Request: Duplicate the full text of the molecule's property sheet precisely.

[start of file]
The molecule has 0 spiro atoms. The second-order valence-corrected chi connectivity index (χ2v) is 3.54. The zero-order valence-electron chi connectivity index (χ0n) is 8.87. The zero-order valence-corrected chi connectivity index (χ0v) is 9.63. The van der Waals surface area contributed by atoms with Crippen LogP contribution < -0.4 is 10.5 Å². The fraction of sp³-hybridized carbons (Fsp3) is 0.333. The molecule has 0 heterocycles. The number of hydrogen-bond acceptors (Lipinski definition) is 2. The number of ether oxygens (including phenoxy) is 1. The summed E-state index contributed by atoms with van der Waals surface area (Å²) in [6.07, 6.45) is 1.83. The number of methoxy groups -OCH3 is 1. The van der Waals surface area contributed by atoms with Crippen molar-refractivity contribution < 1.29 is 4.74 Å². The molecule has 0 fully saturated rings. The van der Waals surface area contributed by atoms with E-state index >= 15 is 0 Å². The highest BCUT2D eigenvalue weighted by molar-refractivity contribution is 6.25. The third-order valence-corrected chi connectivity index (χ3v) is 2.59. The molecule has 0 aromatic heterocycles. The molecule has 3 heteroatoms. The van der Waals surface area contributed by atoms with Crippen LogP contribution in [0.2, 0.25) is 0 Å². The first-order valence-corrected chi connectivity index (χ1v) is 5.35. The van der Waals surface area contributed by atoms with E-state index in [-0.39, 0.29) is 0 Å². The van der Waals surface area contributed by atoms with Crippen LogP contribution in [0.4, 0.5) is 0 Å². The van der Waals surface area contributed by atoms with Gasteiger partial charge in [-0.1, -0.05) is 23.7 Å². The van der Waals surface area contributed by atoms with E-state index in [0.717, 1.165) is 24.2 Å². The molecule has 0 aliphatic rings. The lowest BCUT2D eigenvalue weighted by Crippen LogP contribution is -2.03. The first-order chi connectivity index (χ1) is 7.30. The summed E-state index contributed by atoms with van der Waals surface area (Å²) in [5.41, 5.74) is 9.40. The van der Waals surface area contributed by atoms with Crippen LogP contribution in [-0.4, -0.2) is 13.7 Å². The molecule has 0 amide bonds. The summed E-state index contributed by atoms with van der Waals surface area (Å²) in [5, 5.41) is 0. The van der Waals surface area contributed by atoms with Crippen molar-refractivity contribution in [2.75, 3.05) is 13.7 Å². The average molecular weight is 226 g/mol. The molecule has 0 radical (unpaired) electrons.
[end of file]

The molecule has 0 spiro atoms. The second-order valence-corrected chi connectivity index (χ2v) is 3.54. The zero-order valence-electron chi connectivity index (χ0n) is 8.87. The zero-order valence-corrected chi connectivity index (χ0v) is 9.63. The van der Waals surface area contributed by atoms with Crippen LogP contribution < -0.4 is 10.5 Å². The fraction of sp³-hybridized carbons (Fsp3) is 0.333. The molecule has 0 heterocycles. The number of hydrogen-bond acceptors (Lipinski definition) is 2. The number of ether oxygens (including phenoxy) is 1. The summed E-state index contributed by atoms with van der Waals surface area (Å²) in [6.07, 6.45) is 1.83. The number of methoxy groups -OCH3 is 1. The van der Waals surface area contributed by atoms with Crippen molar-refractivity contribution < 1.29 is 4.74 Å². The molecule has 0 fully saturated rings. The van der Waals surface area contributed by atoms with E-state index >= 15 is 0 Å². The highest BCUT2D eigenvalue weighted by molar-refractivity contribution is 6.25. The third-order valence-corrected chi connectivity index (χ3v) is 2.59. The molecule has 0 aromatic heterocycles. The molecule has 3 heteroatoms. The van der Waals surface area contributed by atoms with Crippen LogP contribution in [0.2, 0.25) is 0 Å². The first-order valence-corrected chi connectivity index (χ1v) is 5.35. The van der Waals surface area contributed by atoms with E-state index in [-0.39, 0.29) is 0 Å². The van der Waals surface area contributed by atoms with Crippen LogP contribution in [0.4, 0.5) is 0 Å². The van der Waals surface area contributed by atoms with Gasteiger partial charge in [-0.1, -0.05) is 23.7 Å². The van der Waals surface area contributed by atoms with E-state index in [0.717, 1.165) is 24.2 Å². The molecule has 0 aliphatic rings. The lowest BCUT2D eigenvalue weighted by Crippen LogP contribution is -2.03. The first-order chi connectivity index (χ1) is 7.30. The summed E-state index contributed by atoms with van der Waals surface area (Å²) in [5.41, 5.74) is 9.40. The van der Waals surface area contributed by atoms with Crippen LogP contribution in [-0.4, -0.2) is 13.7 Å². The molecule has 0 amide bonds. The summed E-state index contributed by atoms with van der Waals surface area (Å²) in [5, 5.41) is 0. The van der Waals surface area contributed by atoms with Crippen molar-refractivity contribution in [2.75, 3.05) is 13.7 Å². The average molecular weight is 226 g/mol. The molecule has 0 radical (unpaired) electrons.